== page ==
Monday, July 9, 2012

Constitutional Law and the Chocolate Restaurant

After working for a total of twelve hours yesterday, I practically passed out on my bed in exhaustion. Needless to say, I decided to skip out on my early morning study session in favor of be able to sleep in. 

Today, Jeffery was the one in charge of teaching the morning class. Chimel v. California, Arizona v. Hicks, and Katz. v. United States were amongst some of the cases that we reviewed today. Each of these cases dealt with rights granted by the Fourth Amendment, specifically those mentioned within its Search and Seizure Clause. 

One case that had a very big impact on deciding what is considered to be lawful and unlawful search and seizure was Chimel v. California. The case's central issue was whether warrantless search and seizures are unconstitutional under the Fourth Amendment. The Court held that yes, warrantless search and seizures are only permissible when concerning the immediate area surrounding the suspect; even then, this exception is only in effect when the suspect is  either in the process grabbing of a weapon or destroying of evidence. When cited in other legal cases, this reasoning is often referred to as the "Chimel Rule". 

I spent my lunch period finalizing my research paper. I can't tell you how much of a relief it is to be finally done with that paper. I worked really long and hard on this assignment, so I'm really hoping that all of that effort didn't go to waste. Even though I know that it's not for a grade, I still wanted to try my best on it for for not only the evaluation that I'll be receiving at the end of the program, but for myself and my dream of becoming an accomplished writer. 

Since Jeffery taught the morning session, Luke was left to teach the afternoon class. After collecting the everyone's research papers, Luke started a discussion based on Patriot Act and the Guantanamo Bay torture cases, which were both enacted in post-9/paranoia. The discussion was about how the government was acting upon fear rather than reason, resulting in the nation-wide compromise of privacy and or due process for suspected citizens and non-citizens alike. In relation to the various surveillances conducted under the Patriot act, the discussion lead onto how the government is allowed to demand consumer information or search history from private companies without having to notify the consumer in question before or after making the demand.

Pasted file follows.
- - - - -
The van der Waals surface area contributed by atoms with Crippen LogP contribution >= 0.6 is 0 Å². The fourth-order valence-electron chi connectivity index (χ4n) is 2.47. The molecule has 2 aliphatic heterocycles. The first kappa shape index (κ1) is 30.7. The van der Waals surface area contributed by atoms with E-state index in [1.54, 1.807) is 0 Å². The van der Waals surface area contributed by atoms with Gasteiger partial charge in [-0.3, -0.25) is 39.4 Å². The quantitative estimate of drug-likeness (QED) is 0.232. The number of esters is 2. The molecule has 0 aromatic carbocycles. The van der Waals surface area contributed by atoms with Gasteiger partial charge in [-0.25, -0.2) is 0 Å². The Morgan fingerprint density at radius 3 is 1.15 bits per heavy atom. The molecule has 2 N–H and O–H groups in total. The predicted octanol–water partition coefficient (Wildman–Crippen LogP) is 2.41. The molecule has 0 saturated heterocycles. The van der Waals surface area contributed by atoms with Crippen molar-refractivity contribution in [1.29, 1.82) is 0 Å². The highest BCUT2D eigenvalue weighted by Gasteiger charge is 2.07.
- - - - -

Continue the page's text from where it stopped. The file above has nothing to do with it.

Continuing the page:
In celebration of the end of our research paper, our class went out to dinner at Max Brenner--a chocolate themed restaurant located in Union Square. Or rather, the near majority of our class went to Max Brenner to celebrate.I went with Lizzy, Caroline, Alec, Robert, Mac, Joy, Yumiko, Eli, Lenny, Lucas, and Adrianne making for a total of 13 of 29 students attending the party. 

Max Brenner is really great restaurant; it's amazing how they incorporate chocolate into literally everything they make--from french fries coated in cocoa powder to pizzas and hamburgers made entirely out of dessert! They even had chocolate filled vats and pipes decorating the interior--it was like something straight out of Charlie and the Chocolate factory! 

Chocolate pizza--it tastes just as good as it looks!
As may have already guessed, we fully enjoyed our time at Max Brenner. In fact, we ended up spending a total amount of $414.25! Scraping up the cash for all that food took quick some time and effort, but eventually were able gather enough money to pay for the meal and a tip. 

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